60 Songs That Explain the ’90s,” said the podcast, his first, affords him a more tactile relationship with the music he covers. Each week, the show dives into a different song from the 1990s — Alanis Morissette’s “You Oughta Know,” Missy Elliott’s “The Rain (Supa Dupa Fly)” — with an opening monologue from Harvilla and a conversation with a special guest.

“What cracked the show open for me was being able to interact with the songs,” Harvilla said. “People listening can hear the tone of voice, the lyrics, the guitar solo — it makes things so much more vivid, whether I’m doing astute critical analysis or just a dumb joke.”

For Smith, who, as the editor of Vibe in the late ’90s, was an early champion of artists like Master P and Lauryn Hill, the new format has meant a return to old principles.

“At Vibe, my entire life was about putting people on the cover that other magazines wouldn’t — people that couldn’t get booked to perform on ‘The Tonight Show,’” she said. “I wanted to create more space to serve the underserved, not only for the women who are featured, but for the listeners who don’t get enough of what makes them happy.”

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Jamie Dimon, LeBron James and the Super League Debate

The biggest business and policy story in the world at the moment isn’t about taxes or infrastructure. It’s about the fate of European soccer, as the fight over the Super League draws in everyone from Jamie Dimon of JPMorgan Chase to President Emmanuel Macron of France to the N.B.A. star LeBron James.

Critics have denounced the proposed league, which would guarantee 15 of Europe’s top teams a spot, as a cash grab by the richest clubs. We’ve also heard from sports executives who argue that the plan could hurt the economies of cities whose teams are excluded.

JPMorgan, which is backing the plan, faces a backlash. Irate soccer fans denounced the bank for providing over $4 billion to finance the creation of the league. (“#JPMorgan” was a trending topic on Twitter yesterday, and not in a good way.) The bank was brought into the deal through its relationship with the Super League’s chief architect, Florentino Pérez, the billionaire president of Real Madrid. Its bet is that supporting a star-studded competition, in a sport with a gigantic worldwide fandom will pay off in the long run, not least through broadcast rights.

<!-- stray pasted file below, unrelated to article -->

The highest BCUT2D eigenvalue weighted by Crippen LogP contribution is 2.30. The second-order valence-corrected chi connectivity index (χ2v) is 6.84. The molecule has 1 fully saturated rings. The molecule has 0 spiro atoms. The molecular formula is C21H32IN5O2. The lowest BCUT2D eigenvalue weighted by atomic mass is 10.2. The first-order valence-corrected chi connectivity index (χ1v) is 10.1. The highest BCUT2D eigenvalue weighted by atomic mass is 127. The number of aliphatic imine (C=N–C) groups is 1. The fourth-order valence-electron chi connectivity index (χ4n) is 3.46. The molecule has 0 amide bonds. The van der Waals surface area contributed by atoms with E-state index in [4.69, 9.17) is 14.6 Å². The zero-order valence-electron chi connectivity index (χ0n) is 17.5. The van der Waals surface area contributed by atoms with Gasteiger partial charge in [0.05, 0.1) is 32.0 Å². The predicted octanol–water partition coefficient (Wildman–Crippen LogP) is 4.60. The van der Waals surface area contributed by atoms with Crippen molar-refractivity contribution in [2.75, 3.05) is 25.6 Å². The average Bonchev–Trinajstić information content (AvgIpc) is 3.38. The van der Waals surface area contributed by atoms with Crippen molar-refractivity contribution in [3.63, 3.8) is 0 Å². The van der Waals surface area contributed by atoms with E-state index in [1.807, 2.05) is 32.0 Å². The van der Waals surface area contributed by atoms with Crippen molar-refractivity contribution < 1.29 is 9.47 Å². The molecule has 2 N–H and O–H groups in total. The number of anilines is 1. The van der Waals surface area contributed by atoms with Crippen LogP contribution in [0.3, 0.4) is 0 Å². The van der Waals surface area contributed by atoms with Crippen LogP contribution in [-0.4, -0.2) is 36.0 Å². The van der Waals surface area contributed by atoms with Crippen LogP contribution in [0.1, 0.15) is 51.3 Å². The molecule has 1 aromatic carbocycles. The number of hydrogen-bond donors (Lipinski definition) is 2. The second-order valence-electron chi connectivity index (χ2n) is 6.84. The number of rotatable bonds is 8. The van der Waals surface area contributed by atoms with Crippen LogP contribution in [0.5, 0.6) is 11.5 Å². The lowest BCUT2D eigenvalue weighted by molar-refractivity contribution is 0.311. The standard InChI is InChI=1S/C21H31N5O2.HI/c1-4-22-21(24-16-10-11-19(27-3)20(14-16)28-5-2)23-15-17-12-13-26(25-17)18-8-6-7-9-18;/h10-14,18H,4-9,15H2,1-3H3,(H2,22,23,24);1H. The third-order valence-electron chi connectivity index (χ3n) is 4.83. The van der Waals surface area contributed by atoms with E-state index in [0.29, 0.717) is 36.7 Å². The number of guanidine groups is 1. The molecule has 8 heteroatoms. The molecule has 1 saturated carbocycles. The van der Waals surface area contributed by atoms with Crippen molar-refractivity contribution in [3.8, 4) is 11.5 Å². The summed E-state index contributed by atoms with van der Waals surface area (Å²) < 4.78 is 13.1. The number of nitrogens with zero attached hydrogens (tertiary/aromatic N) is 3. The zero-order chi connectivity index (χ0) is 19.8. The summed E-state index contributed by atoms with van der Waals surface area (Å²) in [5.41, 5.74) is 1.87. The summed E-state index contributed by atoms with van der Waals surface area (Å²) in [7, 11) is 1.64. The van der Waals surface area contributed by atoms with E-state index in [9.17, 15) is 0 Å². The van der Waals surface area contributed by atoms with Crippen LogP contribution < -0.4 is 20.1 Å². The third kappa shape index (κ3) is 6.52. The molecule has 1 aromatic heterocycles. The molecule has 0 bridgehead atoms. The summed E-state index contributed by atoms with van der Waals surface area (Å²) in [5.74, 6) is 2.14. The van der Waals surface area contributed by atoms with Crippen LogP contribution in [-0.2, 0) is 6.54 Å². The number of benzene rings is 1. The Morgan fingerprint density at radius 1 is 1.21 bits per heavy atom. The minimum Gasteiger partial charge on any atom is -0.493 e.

• JPMorgan’s involvement was vetted by its internal reputation committee, which assesses high-profile and potentially controversial assignments, according to people briefed on the decision. But that committee didn’t fully expect the emotional reaction from sports fans that has flooded the airwaves around the world, these people added.

Big media and tech companies could get entangled. Many are expected to bid on the broadcast rights for the Super League, with speculation surrounding Amazon, Apple and Facebook. But they may have to worry about more than ratings. Political leaders like Mr. Macron and Prime Minister Boris Johnson of Britain (and even Prince William) have spoken out against the league; is that a fight they want? And do they want to run afoul of FIFA, the sport’s global governing body, or UEFA, its European counterpart, and risk losing out on rights to the World Cup or other high-profile competitions?

courting corporate America to support its infrastructure initiative, taking advantage of a rift with Republicans over political and social issues like restrictions on voting rights. But opposition to higher taxes and more regulation may yet reunite the estranged allies.

Exxon Mobil unveils a $100 billion plan to profit from carbon capture. The oil giant said it would make a business based on trapping the carbon emissions of industrial plants around Houston. But the strategy would require government support, including a new carbon tax — which has little political backing.

Amazon is accused of corrupting the recent warehouse unionization election. The union, which lost the vote 2-to-1, said the e-commerce giant had intimidated and surveilled workers. If the National Labor Relations Board agrees with the claims, it could order a new election.

Xi Jinping warns against economic decoupling. In a speech today, the Chinese president called for greater global economic integration and made thinly veiled critiques of America’s efforts to reduce its dependence on Chinese exports like computer chips. “Bossing others around or meddling in others’ internal affairs will not get one any support,” Mr. Xi said.

disclosed in its prospectus that sales more than doubled last year, to $421 million, though it lost about $60 million. It’s reportedly aiming for a $10 billion valuation, betting on the plant-based food trend.

published an open letter in The Financial Times urging asset managers to match their pledges on social and political issues with their votes at coming shareholder meetings. Of top importance: votes on board diversity, racial equity and political spending disclosures.

The top three asset managers have significant power to influence corporate decisions. BlackRock, Vanguard and State Street control about 80 percent of all indexed money, making them a dominant force in the governance of public companies. The activists behind today’s letter — including Rashad Robinson, the president of Color Of Change; Alicia Garza, the principal of Black to the Future; and Derrick Johnson, the president of the N.A.A.C.P. — argue that the money managers are not sufficiently exercising their power: